It is generally understood that if you learn too much about something, so much that you understand how it works, that you become a snob. It is generally thought that this is a Bad Thing.
I disagree. Strongly. And I’m going to explain why using a couple of examples.
Yarn. My first example is yarn. Less than 2 years ago I didn’t know how to knit. The wonderful knitters of Dublin fixed that failing and now I’m quite happy to count knitting as one of my skills. But before I started to knit I was learning about yarn. Sure, I’d grown up with the Australian Wool Board’s adverts so generally had an idea that wool rather than acrylic was “better” but to be honest I hadn’t given much thought to the fibre itself and certainly not to the different finishes and other animal fibres that it could be blended with or substituted by.
I soon learned about different brands (granted it’s shopping so I pick this stuff up fast) and what types of yarns cost how much and had an idea of what was a reasonable price, so instead of comparing the gorgeous hand-dyed pure wools or wool blends with the giant balls of acrylic, I was in a position to compare like with like.
Eventually I picked up some gorgeous merino wool from Australia for my first knitting project, and I am so glad I did – the yarn was a pleasure to work with, and the pattern (a softly cabled cowl) was tricky enough to keep me interested which meant that not only did I finish that project, but I actually wanted to do another… and another…
Then earlier this year I decided to grab some acrylic. It was for a “throw-away” project. I cast on and the squeaking was the first thing I noticed. I knit the first row, my hands felt horrible. The yarn was truly awful, even though it came in a good range of colours and was a good price. After a few days of trying to persevere I could stand it no more and I put it away.
Now, if I had not learnt about yarn and become a yarn snob I still would not have continued with that acrylic – it was beyond ghastly. If that had been my first knitting project I wouldn’t have enjoyed it at all, and I wouldn’t have continued through the tricky side of learning a new skill and I certainly wouldn’t have had anything at the end if I had continued that I would have wanted to wear. What a waste! If I hadn’t learnt to knit I probably wouldn’t have found the knitting group in Edinburgh, which means I would be minus some great people in my life. How horrible! And all for the sake of not being a snob? I’m very happy to be a yarn snob, thank-you!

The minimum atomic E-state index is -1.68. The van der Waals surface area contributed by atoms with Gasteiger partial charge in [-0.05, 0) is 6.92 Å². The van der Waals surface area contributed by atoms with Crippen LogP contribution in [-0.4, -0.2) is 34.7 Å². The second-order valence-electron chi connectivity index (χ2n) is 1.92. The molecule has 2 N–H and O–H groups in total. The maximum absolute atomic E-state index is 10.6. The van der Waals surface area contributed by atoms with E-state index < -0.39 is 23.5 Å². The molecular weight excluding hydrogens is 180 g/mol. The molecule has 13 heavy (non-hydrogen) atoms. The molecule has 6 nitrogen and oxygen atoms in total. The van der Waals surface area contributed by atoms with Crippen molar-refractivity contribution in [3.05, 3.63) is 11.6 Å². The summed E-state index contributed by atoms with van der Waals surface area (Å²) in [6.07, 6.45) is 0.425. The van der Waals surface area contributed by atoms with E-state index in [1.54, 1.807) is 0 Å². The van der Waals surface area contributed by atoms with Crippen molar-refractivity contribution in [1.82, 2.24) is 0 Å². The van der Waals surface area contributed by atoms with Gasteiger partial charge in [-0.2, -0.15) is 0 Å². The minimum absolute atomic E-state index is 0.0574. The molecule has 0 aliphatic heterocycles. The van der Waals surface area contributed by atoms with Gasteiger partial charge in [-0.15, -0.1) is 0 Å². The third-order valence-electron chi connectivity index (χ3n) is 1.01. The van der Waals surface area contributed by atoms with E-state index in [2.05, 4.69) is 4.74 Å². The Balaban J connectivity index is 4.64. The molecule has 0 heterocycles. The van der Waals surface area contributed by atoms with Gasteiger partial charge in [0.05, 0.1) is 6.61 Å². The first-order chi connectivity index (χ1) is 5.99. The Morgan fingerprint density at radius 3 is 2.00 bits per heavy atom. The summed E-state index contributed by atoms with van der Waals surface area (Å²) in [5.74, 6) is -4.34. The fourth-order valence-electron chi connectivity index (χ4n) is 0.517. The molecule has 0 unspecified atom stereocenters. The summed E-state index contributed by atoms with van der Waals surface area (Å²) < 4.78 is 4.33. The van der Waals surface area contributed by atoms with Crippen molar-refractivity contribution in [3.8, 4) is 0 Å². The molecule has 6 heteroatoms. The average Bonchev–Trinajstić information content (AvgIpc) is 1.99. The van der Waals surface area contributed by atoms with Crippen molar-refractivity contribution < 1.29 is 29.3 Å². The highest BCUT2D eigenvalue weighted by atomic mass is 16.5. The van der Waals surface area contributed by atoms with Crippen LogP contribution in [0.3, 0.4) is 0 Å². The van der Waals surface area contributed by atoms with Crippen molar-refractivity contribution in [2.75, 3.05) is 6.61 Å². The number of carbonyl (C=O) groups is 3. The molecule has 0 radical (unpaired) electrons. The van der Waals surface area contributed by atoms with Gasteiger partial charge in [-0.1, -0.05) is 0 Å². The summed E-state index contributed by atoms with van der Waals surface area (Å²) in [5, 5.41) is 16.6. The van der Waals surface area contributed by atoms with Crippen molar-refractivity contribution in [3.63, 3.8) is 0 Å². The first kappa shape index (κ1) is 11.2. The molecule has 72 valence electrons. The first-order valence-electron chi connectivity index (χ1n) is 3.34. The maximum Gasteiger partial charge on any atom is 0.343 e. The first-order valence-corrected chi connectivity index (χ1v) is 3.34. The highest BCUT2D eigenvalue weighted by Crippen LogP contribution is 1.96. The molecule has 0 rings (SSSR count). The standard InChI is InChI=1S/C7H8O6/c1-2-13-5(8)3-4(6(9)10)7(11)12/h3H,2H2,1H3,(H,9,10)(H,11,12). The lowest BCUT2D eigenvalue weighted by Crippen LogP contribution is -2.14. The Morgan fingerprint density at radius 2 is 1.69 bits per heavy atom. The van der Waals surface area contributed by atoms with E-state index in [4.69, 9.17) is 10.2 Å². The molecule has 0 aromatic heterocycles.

Coffee. When I was younger I didn’t like coffee. I know, sacrilege for someone born and bread in Melbourne! I generally found it bitter and the aftertaste of foul. But that was before I started to learn about coffee.
I learnt that coffee can be burnt, that a barrister makes a difference. I learnt that different brands/origins of coffee have different notes and subsequently different flavours. I started to pay attention when I was in a cafe and I liked or didn’t like the coffee and you know what, I noticed a trend. It turned out that I could after a while quite reliably know that I would not enjoy Lavazza or Grinders, but that illy and Coffee Mio would leave me feeling happy. Once I’d figured that out I simply stopped ordering coffee if the brand was one I didn’t enjoy. I also made sure that if I was stocking up for home that I bought the brand I did enjoy. Simple. And I don’t feel I’ve missed out at all – in fact by being able to make an informed decision, I’m rarely disappointed when I have coffee, which is totally awesome compared to the old days of pot-luck randomness I used to experience!
Do I still like instant? Sure, there’s some that I do like and some that I don’t. I see instant as a different type of drink really. I did learn one trick, and that was to put in my milk before hot water so that the grounds don;t get burnt – makes a huge difference to the instant experience for me.
So, whatever it is, don’t feel that you need to shy away from learning about something just to avoid becoming a snob. Being a snob is just another way of saying that you’re discerning and being discerning is not a bad thing at all. After all, life’s too short for scratchy jumpers and bad coffee!
Image and pattern for cosy – Design Sponge